As for the income level, only in Malaysia were the individuals in the highest income level less likely to view China as a threat while the upper 51-75% in Indonesia showed the same result. Although high-income individuals in the Philippines were more likely to view China negatively, individuals in the highest income level in and Indonesia, which are also low-income countries, were less likely to have negative perceptions of China than those in the lowest income level although the associations were not statistically significant. Besides, high-income individuals from high-income countries such as Japan and South Korea should have shown less negative attitudes toward China which is a relatively capitalscarce and labor-abundant country. However, attitudes of individuals from those countries did not show any statistically significant associations with their income level. In short, individuals’ income level showed inconsistent results, providing little empirical support for the Stolper-Samuelson theorem.

Meanwhile, the perception of China’s economic growth had shown relatively consistent results in different country-specific models. Japan was the only country which the positive attitude of China’s economic growth did not show statistically significant association with viewing China as a threat, although that association was still negative. Also, individuals in Indonesia, Japan, and Thailand who were “somewhat” or “very concerned” that territorial disputes between China and its neighbors might lead to a militarized dispute were more likely to view China as a threat than those who are “not at all concerned.” Also, individuals who think the US is the most dependable ally of their country were more likely to view China as a threat than those who believe otherwise, except in Indonesia. These results show that non-economies factors also have significant impacts on individuals’ attitudes toward China, providing evidence that these factors should be controlled to measure how economic impact affects their views of China.

Since little empirical support was found for the Stolper-Samuelson theorem,in the next step, the dependent variable was replaced with whether individuals view China unfavorably or not (Q15b of the Pew Research Center survey). The replacement was based on the consideration that trade might shape individuals’attitudes toward other countries, either positively or negatively, but not enough to affect individuals’ perception of “threat.” Whether individuals perceive other countries as a threat or not might be affected more by concerns over their country’s national security than their economic interests.

To continue using the logistic regression models, the responses were simplified into two categories instead of four. A value of one is assigned to those who answered that they have “very unfavorable” and “somewhat unfavorable”opinion of China while a value of zero is assigned to those have “somewhat favorable” and “very favorable” view of China.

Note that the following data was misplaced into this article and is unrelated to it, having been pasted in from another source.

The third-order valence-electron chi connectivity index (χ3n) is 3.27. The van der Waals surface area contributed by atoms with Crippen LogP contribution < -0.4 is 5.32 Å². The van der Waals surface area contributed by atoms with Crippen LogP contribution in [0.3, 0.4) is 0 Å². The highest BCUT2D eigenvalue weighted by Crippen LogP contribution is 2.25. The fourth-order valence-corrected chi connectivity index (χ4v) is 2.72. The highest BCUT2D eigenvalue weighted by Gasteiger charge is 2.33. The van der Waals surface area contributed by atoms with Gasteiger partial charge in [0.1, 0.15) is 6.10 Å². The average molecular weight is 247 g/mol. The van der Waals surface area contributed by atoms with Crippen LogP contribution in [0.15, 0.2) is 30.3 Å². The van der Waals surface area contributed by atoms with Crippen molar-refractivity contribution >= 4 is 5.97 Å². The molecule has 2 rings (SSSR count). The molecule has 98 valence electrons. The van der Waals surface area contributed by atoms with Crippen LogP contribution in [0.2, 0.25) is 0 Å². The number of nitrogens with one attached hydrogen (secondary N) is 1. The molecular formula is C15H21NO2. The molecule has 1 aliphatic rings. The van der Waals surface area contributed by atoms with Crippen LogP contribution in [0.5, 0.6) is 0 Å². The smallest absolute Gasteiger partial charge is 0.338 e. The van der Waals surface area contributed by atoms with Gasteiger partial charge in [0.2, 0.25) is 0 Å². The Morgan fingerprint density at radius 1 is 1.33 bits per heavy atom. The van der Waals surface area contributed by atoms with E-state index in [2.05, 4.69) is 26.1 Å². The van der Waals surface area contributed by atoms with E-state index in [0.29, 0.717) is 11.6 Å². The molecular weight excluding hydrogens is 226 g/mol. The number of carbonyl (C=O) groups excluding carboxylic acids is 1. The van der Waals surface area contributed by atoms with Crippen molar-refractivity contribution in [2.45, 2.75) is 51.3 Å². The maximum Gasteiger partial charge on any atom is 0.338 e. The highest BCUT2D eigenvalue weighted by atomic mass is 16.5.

As shown in Table 3, the percentages of having unfavorable opinions of China varied widely among countries, ranging from 16.93% (Malaysia) to 90.6%(Japan). While 17.30% of Filipinos, 25.90% of Indonesians, and 42.12% of Thais viewed China unfavorably, the percentage was 58.04 among South Koreans.

Table 4 shows the empirical results of whether individuals view China unfavorably or not depending on whether they are likely to be winners or losers of trade with China. Interestingly, in Japan, individuals with high school or at least some college education were less likely to have unfavorable opinions of China than those who are less educated (p<0.01 for both categories). Although the finding supports the Stolper-Samuelson theorem, the result should be interpreted with caution since the percentage of Japanese who have a favorable view of China is extremely low compared to other countries, as shown in Table 3. On the other hand, high-skilled Thais were more likely to have an unfavorable opinion of China than the low-skilled (p<0.05) – a finding that supports the theorem considering the lower average monthly wages in Thailand than in China, as shown above. However, in other countries, those who are likely to be the winners of trade with China were not particularly likely to have a favorable opinion of China, showing little empirical support for the Stolper-Samuelson theorem. Meanwhile, respondents with a positive perception of China’s growing economy were less likely to view China unfavorably in all six countries, showing the most consistent results.